Australia

Muslims Assault Non-Muslim in Immigration Detention Centres

20 May 2002

A deeply disturbing scandal has emerged in Australia's immigration
detention centres where Christians and other non-Muslim
asylum-seekers have been "stoned, assaulted, sexually harassed and
abused by Islamic fanatics".

Reza, an Iranian Christian, was blinded in one eye last August
when a group of Afghan Muslim men stoned Christians leaving the
dining hall in Woomera detention centre.  In another incident a
Christian man was kicked to the floor and his cross was ripped
from his neck.  In December 2001 an eighteen-year-old Mandean girl
(a small religious group which follows the teachings of John the
Baptist) was shouted at by Muslim men in a dining hall who called
her a "dirty, filthy infidel" who shouldn't be allowed to serve
food to Muslims.  When she attempted to argue back she was "pushed
to the ground and kicked and abused."  In a similarly shocking
incident a blind Mandean man was seized by Muslim men, held down
and defecated on before being left in a locked toilet.  In other
incidents non-Muslim girls have faced sexual harassment and verbal
abuse because they do not wear Islamic veils, the doorways
of Mandean asylum seekers have been defecated in, and a local
Islamic mullah has even called for a jihad (holy war) against
Mandeans at the Port Hedland detention centre.

Non-Muslim men, women, and even children, many of whom fled
Muslim-majority countries like Iran in the first place because
they were being persecuted for their faith, are now facing
abuse of a horrific nature from Muslim conservatives
in Australia's detention centres.  The majority of asylum seekers
in Australia are Muslims.  Witnesses say that extremist Shiah
Muslims, particularly Iranians, Afghans and Iraqis, are often
those behind the violence.  The BBC quotes Dr Graham Thom, Amnesty
International's Refugee Co-ordinator, as saying "The reports
we're hearing say that Mandeans, Tamils and other Hindus,
Christians - in particular Christian converts - are facing
violence or threats of violence from certain Islamists within the
detention centres.  They are being called infidels.  They are
being refused access to kitchens and things like that because
people think they are unclean as infidels.  This has escalated at
times when there is a serious breakdown of order within the
detention centre when there are riots and things like that and
these groups, who often refuse to participate in riots, are
physically assaulted."

Chaplains, pastoral workers and staff at the Woomera, Curtin and
Port Hedland detention centres in Australia have spoken up about
an atmosphere of Islamic intimidation and terror in which the
authorities seem powerless to protect the non-Muslims.  Whilst
Muslim asylum-seekers have access to halal meat and mosques,
many non-Muslims' religious and dietary needs are not being met.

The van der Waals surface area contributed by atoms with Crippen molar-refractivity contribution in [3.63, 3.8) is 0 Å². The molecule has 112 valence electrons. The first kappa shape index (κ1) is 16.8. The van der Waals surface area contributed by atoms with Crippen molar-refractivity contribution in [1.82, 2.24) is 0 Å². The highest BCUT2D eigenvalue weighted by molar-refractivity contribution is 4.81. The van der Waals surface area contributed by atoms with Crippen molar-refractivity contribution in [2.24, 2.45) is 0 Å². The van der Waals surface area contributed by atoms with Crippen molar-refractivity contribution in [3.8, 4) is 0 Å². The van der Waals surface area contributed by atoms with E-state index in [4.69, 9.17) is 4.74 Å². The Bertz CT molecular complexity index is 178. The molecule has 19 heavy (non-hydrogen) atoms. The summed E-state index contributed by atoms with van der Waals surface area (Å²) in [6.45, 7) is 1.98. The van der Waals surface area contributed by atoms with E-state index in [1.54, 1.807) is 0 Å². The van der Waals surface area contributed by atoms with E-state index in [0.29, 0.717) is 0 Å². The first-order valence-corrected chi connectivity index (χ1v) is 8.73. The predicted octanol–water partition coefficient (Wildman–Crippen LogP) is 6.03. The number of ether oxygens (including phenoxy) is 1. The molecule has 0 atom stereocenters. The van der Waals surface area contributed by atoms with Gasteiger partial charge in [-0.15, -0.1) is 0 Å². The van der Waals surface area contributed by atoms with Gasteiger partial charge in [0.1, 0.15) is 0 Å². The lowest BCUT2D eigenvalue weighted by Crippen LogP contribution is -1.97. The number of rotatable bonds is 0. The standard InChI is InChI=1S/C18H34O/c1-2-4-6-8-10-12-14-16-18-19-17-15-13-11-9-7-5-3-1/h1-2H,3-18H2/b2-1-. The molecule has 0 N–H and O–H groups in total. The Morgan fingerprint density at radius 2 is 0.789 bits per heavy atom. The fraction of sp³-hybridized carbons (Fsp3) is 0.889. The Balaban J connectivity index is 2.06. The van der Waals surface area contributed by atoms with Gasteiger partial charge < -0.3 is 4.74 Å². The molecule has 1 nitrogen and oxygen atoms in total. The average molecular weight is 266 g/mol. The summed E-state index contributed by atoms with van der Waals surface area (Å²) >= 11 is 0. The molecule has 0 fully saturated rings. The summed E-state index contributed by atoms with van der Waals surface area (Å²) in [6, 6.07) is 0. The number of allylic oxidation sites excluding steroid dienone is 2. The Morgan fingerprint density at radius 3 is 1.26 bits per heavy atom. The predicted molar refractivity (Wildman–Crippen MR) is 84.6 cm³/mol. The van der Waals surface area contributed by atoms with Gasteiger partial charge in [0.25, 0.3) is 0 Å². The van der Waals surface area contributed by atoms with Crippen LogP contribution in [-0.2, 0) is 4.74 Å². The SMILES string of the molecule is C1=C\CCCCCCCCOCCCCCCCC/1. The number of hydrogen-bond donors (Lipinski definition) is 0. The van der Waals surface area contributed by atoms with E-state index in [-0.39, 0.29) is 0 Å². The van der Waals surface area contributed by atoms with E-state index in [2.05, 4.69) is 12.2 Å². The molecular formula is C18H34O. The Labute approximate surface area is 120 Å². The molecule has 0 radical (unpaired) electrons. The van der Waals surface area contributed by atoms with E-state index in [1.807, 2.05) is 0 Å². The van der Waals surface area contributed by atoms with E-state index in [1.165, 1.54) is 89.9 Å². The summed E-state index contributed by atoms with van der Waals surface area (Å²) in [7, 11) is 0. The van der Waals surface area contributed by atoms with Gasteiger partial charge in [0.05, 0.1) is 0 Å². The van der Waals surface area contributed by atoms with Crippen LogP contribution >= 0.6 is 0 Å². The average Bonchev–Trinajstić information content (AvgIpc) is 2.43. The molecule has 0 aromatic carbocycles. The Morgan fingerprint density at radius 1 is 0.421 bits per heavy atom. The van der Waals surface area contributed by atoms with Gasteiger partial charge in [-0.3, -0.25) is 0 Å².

In Woomera Mandeans are now even allegedly forced to hold their
religious meetings in secret, and in Curtin no Mandean services
are being held at all because the authorities simply cannot
guarantee the protection of the participants, and even Christian
services, including baptisms, have been severely restricted.
The widespread suffering and "constant discrimination" is
leading to deep emotional distress and psychological trauma.
Jim Monaghan, a Christian chaplain at Woomera, says that "at
present the families there are very vulnerable.  There have been
attempted suicides and other forms of self-harm ... they are
desperate."

These shocking reports, which have been publicised by
Australia's The Age newspaper, the BBC, and Amnesty
International, have raised a new factor in the debate
surrounding Australia's immigration policy, which is often
criticised as being harsh.

The reports also raise disturbing questions about the state of
asylum centres in Europe, America and other countries in the
developed world.  Could Christians and other non-Muslim
asylum-seekers be suffering similar discrimination in other
contexts where Muslims also make up the majority of
asylum-seekers?

BARNABAS FUND E-MAIL NEWS SERVICE
The Barnabas Fund's e-mail news service provides our supporters
with short urgent news briefs and prayer requests for suffering
Christians around the world.

Please do share these news items with your Christian friends and
churches.  All news items are available on our website in a more
colourful user-friendly presentation format which you can access,
print and pass on.

If you are not already receiving these news briefs directly from
the Barnabas Fund and would like to, please contact us with your
name, postal and e-mail addresses, and details of the church you
attend.

The Barnabas Fund, The Old Rectory, River Street, PEWSEY,
Wiltshire, SN9 5DB, UK, Tel 01672 564938, Fax 01672 565030,
E-mail info@barnabasfund.org  Web www.barnabasfund.org

Return to Project Open Book